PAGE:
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  • 23 December, 2022

  • 6 Min Read

Court Vacations

Court Vacations

  • The Supreme Court will not have a holiday bench when it takes its yearly winter vacation, the Chief Justice of India (CJI) recently stated.
  • Although this court calendar has colonial origins, it has been the target of criticism for a while.

How do Court Vacations work?

  • Approximately: The High Court functions for about 210 days per year, the Supreme Court for 193 working days, and trial courts for 245 working days.
  • High Courts have the authority to organise their schedules in accordance with the service regulations.
  • The summer and winter recesses, which the Supreme Court takes twice a year, are technically not closed to the public.

Holiday Bench:

  • A special Supreme Court bench chosen by the Chief Justice of India is known as a vacation bench.
  • The Supreme Court is still a venue for litigants, and the Vacation Bench hears the case on the merits if the court determines that the plea is a "urgent matter."
  • Before vacation benches, cases involving bail, eviction, and other issues sometimes take precedence.
  • Courts frequently hear significant cases when they are off.
  • During the summer recess of 2015, a five-judge Supreme Court bench heard arguments against the constitutional amendment creating the National Judicial Appointments Commission (NJAC).
  • In 2017, a Constitution Bench heard the case contesting the use of triple talaq during the summer break over the course of six days.

Legal Requirements:

  • The Division Benches have been designated by the Chief Justice of India under Rule 6 of Order II of The Supreme Court Rules, 2013, to consider urgent miscellaneous issues and regular hearing matters during the summer break.
  • The rule states that the CJI may appoint one or more judges to hear all urgent cases that, under these rules, may be heard by a judge sitting alone during the summer or winter holidays.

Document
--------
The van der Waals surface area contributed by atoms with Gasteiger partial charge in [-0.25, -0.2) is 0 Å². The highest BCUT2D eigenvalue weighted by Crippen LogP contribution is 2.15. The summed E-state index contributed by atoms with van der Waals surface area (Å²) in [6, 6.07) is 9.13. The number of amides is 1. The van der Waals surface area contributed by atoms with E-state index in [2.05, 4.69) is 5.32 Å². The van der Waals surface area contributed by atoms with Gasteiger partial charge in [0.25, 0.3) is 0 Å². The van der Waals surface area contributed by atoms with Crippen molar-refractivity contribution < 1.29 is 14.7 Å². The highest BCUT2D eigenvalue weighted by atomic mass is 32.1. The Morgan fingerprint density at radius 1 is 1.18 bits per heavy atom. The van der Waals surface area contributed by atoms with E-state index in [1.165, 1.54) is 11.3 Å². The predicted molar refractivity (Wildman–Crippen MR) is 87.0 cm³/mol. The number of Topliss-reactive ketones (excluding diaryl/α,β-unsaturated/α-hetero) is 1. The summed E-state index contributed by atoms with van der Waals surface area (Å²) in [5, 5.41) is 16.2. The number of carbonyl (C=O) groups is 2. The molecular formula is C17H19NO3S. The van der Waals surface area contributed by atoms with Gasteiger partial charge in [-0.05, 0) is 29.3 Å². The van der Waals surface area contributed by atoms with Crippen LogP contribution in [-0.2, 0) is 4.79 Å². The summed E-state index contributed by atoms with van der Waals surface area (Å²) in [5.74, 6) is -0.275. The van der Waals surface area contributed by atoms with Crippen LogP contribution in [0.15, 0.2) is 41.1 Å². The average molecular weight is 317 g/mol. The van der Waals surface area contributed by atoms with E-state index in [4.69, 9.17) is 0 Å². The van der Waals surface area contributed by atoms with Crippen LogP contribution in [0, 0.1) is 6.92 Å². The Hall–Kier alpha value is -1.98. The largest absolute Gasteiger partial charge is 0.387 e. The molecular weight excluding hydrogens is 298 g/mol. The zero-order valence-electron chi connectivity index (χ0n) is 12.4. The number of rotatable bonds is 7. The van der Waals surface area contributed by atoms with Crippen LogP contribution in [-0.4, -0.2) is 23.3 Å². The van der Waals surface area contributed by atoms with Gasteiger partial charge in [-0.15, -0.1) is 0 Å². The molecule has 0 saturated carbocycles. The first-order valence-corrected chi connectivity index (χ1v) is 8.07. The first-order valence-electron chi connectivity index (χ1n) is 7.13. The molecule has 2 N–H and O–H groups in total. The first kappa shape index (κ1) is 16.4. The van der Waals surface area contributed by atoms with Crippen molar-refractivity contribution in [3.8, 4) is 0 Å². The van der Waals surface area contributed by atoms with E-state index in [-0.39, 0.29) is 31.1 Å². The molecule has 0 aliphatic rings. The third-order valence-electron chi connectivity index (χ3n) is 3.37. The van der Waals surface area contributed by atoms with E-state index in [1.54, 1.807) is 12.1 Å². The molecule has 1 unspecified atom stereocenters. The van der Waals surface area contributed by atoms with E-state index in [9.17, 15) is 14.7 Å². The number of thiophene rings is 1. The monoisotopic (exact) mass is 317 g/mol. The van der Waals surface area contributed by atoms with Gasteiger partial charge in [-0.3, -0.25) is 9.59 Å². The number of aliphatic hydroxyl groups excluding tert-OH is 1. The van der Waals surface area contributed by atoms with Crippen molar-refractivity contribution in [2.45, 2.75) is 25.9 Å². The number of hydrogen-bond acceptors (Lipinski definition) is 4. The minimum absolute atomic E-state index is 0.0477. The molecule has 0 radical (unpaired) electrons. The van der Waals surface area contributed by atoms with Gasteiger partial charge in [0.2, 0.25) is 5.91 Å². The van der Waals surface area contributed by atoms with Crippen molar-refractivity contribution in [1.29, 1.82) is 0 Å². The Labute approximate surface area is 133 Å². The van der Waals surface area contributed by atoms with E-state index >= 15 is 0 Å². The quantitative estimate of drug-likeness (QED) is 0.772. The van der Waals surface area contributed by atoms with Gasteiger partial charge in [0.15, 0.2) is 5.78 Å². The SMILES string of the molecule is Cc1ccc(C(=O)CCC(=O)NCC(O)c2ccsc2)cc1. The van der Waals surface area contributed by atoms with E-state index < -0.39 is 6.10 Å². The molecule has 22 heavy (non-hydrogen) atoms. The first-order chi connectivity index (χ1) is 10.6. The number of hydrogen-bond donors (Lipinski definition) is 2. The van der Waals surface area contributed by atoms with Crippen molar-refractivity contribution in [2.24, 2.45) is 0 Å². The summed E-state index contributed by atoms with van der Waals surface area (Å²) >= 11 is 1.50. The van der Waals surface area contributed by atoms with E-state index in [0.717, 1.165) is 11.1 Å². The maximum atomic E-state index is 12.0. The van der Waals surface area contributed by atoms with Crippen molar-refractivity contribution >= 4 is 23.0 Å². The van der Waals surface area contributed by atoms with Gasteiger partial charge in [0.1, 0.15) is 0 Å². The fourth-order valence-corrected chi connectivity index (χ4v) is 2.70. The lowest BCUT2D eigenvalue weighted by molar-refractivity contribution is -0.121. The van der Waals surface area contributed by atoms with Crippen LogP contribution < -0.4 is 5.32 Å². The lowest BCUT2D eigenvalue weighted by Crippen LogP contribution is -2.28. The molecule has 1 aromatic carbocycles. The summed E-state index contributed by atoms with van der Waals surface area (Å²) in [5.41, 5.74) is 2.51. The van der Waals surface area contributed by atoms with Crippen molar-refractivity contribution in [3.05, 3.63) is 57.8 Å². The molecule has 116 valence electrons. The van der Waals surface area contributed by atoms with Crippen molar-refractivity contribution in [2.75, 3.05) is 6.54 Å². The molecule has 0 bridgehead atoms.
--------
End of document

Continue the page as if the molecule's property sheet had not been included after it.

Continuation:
• Additionally, when required, he may name a Division Court to hear urgent cases that must be heard by a bench of judges while the court is off.

What Problems Do Court Vacations Cause?

Inconvenient for Those Seeking Justice:

  • For those looking for justice, the lengthy vacation that the courts receive is not very handy.

Poor Optics Given the Tendency:

  • Extended, frequent vacations are not a good look, especially given the rising backlog of cases and the sluggishness of the legal system.
  • The vacation will cause additional, inescapable delays in listing cases for the average litigant.

Contrary to European Customs:

  • The summer vacation may have started because European Federal Court of India justices took the winter off for Christmas because they thought Indian summers to be too hot.

Way Forward

  • The problem won't be fixed until a "new method" for choosing judges is developed.
  • Given the lengthy case pending times, the Justice Malimath Committee, which was established to make recommendations for changes to the criminal justice system, advised in 2000 that the vacation period be cut by 21 days. It was proposed that the Supreme Court sit for 206 days a year and the High Courts for 231 days.
  • The Law Commission of India urged for reform of this system in its 230th report in 2009, stating that, in light of the alarming backlogs, vacation time for the higher courts must be reduced by at least 10 to 15 days, and court hours must be increased by at least 30 minutes.

Source: The Hindu

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